The core temperature is the most accurate temperature source with less variation caused by environmental factors. In the past, the use of invasive devices was the only option for capturing core body temperature readings, a factor that limited their use and availability for relatively minor surgical procedures. Our goal was to implement a consistent, reliable and easy-to-use non-invasive method of recording temperatures in all phases of surgical care. We decided to implement a standardized monitoring system after trialing a non-invasive core temperature measurement device that hospital stakeholders approved for purchase. The device utilizes a single-use sensor that sticks to the patient’s forehead and quickly delivers an accurate temperature reading. It can be used through each phase of care, allowing for clinical efficiency and accuracy. 

Nursing and anesthesia staff members from all perioperative settings received training on using the temperature-taking device. Implementation of the standardized program was successful after providers completed the learning curve, troubleshooting took place and validation of the initial data collection was obtained. Initial findings showed unintended hypothermia was a much more significant issue than we previously thought; informal data gathering suggested 45% of our patients were hypothermic.

Staff were unsure whether to trust the volume of hypothermic patients initially detected with the new device, as it recorded temperatures that were much lower than values recorded with traditional temporal artery probes. The literature reports that temporal artery values are an acceptable reflection of core temperature in the normothermic patient, but unreliable for temperatures outside the normothermic range.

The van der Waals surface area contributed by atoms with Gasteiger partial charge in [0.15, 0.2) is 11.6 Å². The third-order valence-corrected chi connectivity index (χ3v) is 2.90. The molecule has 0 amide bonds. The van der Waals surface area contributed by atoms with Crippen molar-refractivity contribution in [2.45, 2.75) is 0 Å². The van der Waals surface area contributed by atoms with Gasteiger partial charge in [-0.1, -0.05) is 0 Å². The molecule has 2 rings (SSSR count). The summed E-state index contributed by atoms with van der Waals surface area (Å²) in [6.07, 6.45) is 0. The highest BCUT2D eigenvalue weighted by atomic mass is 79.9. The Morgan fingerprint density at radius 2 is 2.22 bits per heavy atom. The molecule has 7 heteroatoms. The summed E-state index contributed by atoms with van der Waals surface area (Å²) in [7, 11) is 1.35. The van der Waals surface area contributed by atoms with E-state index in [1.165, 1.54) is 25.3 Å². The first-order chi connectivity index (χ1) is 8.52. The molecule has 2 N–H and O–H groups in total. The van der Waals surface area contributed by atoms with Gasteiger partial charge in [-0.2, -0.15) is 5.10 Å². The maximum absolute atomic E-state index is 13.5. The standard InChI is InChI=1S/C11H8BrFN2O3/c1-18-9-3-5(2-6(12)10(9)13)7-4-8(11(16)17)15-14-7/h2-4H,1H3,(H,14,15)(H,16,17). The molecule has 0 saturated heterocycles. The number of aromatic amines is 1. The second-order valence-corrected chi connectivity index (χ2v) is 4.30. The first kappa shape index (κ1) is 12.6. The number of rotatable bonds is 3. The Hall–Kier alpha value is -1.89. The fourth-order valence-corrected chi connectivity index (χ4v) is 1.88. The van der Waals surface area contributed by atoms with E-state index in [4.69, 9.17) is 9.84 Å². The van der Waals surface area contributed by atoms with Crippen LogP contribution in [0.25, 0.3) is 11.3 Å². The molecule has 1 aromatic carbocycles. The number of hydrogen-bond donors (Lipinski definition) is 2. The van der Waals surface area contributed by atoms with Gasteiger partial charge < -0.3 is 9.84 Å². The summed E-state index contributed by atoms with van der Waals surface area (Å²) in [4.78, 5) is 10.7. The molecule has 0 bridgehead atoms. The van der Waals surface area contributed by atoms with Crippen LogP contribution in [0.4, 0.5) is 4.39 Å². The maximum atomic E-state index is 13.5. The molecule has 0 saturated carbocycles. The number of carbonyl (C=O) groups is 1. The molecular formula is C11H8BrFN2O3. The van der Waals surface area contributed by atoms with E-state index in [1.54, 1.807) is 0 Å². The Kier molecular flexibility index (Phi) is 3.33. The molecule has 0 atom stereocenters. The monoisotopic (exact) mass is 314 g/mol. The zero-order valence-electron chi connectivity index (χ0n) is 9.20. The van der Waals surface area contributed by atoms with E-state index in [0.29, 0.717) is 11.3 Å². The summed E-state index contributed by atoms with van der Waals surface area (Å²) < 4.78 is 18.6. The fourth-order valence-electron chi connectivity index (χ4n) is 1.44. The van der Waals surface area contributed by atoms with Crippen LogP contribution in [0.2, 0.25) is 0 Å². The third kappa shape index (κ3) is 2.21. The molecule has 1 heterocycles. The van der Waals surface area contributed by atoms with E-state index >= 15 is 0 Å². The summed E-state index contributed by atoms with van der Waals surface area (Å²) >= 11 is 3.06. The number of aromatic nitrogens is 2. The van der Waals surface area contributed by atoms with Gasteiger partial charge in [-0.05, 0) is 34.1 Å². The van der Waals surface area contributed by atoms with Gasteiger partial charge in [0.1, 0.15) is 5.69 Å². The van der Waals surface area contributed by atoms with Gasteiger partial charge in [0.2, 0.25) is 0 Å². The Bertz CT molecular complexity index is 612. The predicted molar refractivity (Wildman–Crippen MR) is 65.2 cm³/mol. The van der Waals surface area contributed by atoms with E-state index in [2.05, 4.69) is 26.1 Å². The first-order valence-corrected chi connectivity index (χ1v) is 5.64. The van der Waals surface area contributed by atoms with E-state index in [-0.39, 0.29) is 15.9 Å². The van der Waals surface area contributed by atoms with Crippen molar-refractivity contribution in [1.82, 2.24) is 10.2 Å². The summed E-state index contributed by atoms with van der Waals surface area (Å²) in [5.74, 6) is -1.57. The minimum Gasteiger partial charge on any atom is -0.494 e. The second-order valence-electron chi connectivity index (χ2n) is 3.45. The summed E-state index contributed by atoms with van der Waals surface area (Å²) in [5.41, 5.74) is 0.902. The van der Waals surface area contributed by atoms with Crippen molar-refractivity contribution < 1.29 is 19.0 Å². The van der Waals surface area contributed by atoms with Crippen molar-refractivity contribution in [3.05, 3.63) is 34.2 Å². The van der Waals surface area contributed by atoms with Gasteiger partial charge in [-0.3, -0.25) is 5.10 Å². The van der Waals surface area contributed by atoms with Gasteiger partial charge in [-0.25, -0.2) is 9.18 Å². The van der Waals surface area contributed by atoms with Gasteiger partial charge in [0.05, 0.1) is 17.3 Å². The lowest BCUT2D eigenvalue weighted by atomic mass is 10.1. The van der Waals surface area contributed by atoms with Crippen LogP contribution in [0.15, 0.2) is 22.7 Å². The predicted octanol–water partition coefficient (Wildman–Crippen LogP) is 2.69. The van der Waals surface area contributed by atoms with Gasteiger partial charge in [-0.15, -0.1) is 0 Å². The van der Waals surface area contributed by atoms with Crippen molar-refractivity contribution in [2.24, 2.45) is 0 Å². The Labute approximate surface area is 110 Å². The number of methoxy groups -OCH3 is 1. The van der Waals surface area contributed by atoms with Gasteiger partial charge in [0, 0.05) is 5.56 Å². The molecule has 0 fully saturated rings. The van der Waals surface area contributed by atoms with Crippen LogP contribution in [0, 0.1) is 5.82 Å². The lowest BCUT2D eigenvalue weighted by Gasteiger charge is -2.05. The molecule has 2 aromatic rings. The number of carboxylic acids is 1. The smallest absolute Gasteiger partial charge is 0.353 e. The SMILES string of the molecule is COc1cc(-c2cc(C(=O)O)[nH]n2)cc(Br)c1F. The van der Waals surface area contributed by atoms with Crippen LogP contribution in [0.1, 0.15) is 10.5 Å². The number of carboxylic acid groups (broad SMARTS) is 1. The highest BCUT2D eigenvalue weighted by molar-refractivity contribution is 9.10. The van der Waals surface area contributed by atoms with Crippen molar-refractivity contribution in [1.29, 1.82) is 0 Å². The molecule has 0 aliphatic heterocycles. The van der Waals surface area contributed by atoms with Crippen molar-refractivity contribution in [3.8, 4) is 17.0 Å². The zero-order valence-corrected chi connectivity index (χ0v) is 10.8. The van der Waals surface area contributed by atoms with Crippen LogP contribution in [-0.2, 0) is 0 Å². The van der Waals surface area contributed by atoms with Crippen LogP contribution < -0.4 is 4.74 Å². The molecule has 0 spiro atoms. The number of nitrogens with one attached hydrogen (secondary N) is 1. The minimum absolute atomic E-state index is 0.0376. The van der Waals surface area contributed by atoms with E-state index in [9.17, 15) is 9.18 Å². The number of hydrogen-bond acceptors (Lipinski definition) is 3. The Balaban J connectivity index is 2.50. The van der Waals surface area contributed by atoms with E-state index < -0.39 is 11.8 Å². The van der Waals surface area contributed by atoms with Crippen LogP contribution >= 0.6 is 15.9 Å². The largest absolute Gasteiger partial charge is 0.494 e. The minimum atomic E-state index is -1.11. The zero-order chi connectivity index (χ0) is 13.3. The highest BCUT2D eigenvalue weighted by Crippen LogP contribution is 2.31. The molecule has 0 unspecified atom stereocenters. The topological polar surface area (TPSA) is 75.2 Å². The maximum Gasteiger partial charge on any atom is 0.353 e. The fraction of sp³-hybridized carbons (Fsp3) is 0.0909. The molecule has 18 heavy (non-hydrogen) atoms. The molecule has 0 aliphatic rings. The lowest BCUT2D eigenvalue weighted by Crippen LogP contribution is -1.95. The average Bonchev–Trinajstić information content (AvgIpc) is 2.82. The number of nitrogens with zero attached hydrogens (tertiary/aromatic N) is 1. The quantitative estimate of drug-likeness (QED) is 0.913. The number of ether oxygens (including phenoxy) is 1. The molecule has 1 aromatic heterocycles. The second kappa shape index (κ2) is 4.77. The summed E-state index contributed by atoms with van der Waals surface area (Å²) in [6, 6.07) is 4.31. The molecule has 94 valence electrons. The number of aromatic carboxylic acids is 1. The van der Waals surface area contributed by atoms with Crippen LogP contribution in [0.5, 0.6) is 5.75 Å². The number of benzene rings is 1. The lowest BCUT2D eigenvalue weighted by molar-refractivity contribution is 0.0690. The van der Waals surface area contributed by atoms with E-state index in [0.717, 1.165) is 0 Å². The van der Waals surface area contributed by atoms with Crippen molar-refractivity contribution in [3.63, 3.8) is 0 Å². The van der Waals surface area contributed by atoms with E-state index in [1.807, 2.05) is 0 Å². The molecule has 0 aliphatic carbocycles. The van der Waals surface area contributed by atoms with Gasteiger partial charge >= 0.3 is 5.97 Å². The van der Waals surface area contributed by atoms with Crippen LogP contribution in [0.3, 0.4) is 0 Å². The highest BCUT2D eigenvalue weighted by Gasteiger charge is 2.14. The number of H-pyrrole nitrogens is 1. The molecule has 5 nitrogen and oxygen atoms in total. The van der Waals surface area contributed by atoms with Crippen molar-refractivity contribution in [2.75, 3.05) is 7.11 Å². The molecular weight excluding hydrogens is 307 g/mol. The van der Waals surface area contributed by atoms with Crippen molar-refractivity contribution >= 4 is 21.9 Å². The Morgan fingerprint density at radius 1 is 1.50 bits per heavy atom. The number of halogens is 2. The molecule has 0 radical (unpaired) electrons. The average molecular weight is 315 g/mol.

Staff appreciate the ease with which they can transfer data from the non-invasive devices into our hospital’s electronic medical record. The collection of accurate and standardized temperature readings provides an easier way to conduct audits that focus on how compliance with temperature-taking protocols and active warming practices impacts rates of hypothermia among surgical patients.

Our initial investigation into the higher-than-expected rates of surgical complications and the collection of accurate temperatures along the perioperative pathway alerted us that our patient warming protocols needed to be standardized. Every patient in pre-op is now given a forced-air warming gown; they feel more involved in their care by being able to control the temperature of the gown and adjust it to their level of comfort.

The constant flow of warm air circulating through the gown elevates peripheral body temperature, not core body temperature. This active pre-warming technique reduces the temperature gradient from core to peripheral areas. When patients arrive in the OR, a forced-air warming blanket and other modalities are used to maintain their core body temperatures and reduce heat loss. Postoperatively, warming gowns are reapplied and utilized until patients meet criteria for discharge from the recovery unit. 

Comfortable care

As a result of these simple yet effective changes, we’ve realized more stability with temperature measurement and fewer incidences of unintended perioperative hypothermia. This practice change has also created a heightened awareness among staff about the risks associated with hypothermia and has increased their compliance with active warming measures in all phases of perioperative care. OSM